Germany’s center-right Christian Democrats and the Greens emerged as winners in an important state election on Sunday that is likely to have broader implications for national politics and Chancellor Olaf Scholz.
Initial projections for the vote in North Rhine-Westphalia, Germany’s most populous state, put the center-right Christian Democratic Union (CDU) of incumbent state premier Hendrik Wüst first at 35 percent. That would be a gain of 2 percentage points in comparison from the last election in 2017 and a strong boost for the CDU at national level, where the party was pushed into opposition last year after 16 years of ruling Germany.
The Social Democratic Party (SPD) of Chancellor Scholz, which rules at national level in a coalition with the Greens and the liberal Free Democratic Party (FDP), failed with their bid to win the important election in North Rhine-Westphalia. The SPD landed second with 27.5 percent, according to the projections by public broadcaster WDR — a historically bad result for the party, which had never fallen below 30 percent in the western German state since the end of World War II.
The biggest election winner was the Greens, who nearly tripled their result from just 6.4 percent in 2017 to 18.5 percent, according to the projections. In contrast, the FDP, which has governed in North Rhine-Westphalia in a coalition with the CDU, is projected to lose 7.6 percentage points and come only fourth at 5 percent — a devastating result that means the liberal party must worry whether it will even make the 5-percent hurdle that is required for entry into parliament.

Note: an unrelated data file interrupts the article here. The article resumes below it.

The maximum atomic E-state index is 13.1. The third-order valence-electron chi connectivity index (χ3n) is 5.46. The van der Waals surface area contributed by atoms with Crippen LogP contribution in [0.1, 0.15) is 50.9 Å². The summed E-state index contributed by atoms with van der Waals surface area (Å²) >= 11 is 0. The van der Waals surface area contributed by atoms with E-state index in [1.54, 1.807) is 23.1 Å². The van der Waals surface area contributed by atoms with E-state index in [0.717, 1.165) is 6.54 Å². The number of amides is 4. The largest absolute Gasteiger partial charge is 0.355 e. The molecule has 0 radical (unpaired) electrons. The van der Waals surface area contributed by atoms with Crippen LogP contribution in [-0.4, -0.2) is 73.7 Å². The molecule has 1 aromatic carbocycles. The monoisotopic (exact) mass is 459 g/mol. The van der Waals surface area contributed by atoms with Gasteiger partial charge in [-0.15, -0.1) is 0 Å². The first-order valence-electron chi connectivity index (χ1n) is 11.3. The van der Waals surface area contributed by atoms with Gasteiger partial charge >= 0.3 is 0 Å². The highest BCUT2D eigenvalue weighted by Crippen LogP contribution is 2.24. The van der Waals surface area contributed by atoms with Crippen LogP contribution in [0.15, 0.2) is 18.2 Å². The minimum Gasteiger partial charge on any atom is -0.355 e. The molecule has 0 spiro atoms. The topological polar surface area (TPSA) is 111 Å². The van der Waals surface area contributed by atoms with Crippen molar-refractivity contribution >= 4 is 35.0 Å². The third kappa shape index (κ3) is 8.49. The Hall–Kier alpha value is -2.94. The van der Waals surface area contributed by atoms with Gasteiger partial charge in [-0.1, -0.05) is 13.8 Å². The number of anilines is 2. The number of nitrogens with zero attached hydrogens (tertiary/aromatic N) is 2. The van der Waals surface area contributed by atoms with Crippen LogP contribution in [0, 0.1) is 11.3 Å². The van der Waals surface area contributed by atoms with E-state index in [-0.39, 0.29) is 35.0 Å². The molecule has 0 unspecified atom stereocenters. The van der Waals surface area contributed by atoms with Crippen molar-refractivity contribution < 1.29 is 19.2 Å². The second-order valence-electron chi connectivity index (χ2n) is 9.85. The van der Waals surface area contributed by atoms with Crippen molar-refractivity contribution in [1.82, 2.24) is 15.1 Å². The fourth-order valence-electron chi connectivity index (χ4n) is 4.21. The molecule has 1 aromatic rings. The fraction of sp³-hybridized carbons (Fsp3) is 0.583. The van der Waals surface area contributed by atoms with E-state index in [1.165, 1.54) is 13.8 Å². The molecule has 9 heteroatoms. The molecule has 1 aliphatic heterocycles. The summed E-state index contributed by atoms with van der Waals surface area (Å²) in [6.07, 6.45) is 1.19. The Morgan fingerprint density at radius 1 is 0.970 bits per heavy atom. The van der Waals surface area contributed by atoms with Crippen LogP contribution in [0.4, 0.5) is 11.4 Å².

The results are also a defeat for Scholz, whose Social Democrats had just the previous week suffered defeat in the northern German state of Schleswig-Holstein. Scholz had gotten personally involved in the election campaign in North Rhine-Westphalia by appearing on posters together with SPD candidate Thomas Kutschaty and speaking at the party’s closing rally in Cologne on Friday — a direct involvement that had also turned the vote into a kind of mini-referendum about Scholz’s leadership six months after his election as chancellor.
Scholz has been accused at home and abroad of being too hesitant in his support for Ukraine against Russia’s aggression, and of having communicated poorly about the reasons for his reluctance.
Votes in North Rhine-Westphalia are traditionally dubbed “mini federal elections” due to the size of the state’s population — nearly 18 million people, around one in five of the country’s inhabitants. The state also wields substantial political and economic power. Its regional party branches are big players at the national level. And the state had a gross domestic product of €733 billion last year — more than Turkey, Sweden or Switzerland.
The poor performance of the FDP is also likely to roil the party of Finance Minister Christian Lindner at national level, which could spell turbulence for Scholz’s ruling coalition.
Who will ultimately rule in North Rhine-Westphalia is now very much up to the Green party. While the results suggest that CDU premier Wüst has the strongest position to form a ruling coalition with the Greens, the Social Democrats might also offer them a coalition despite their poor performance, arguing that the SPD and the Greens are already coalition partners at the national level.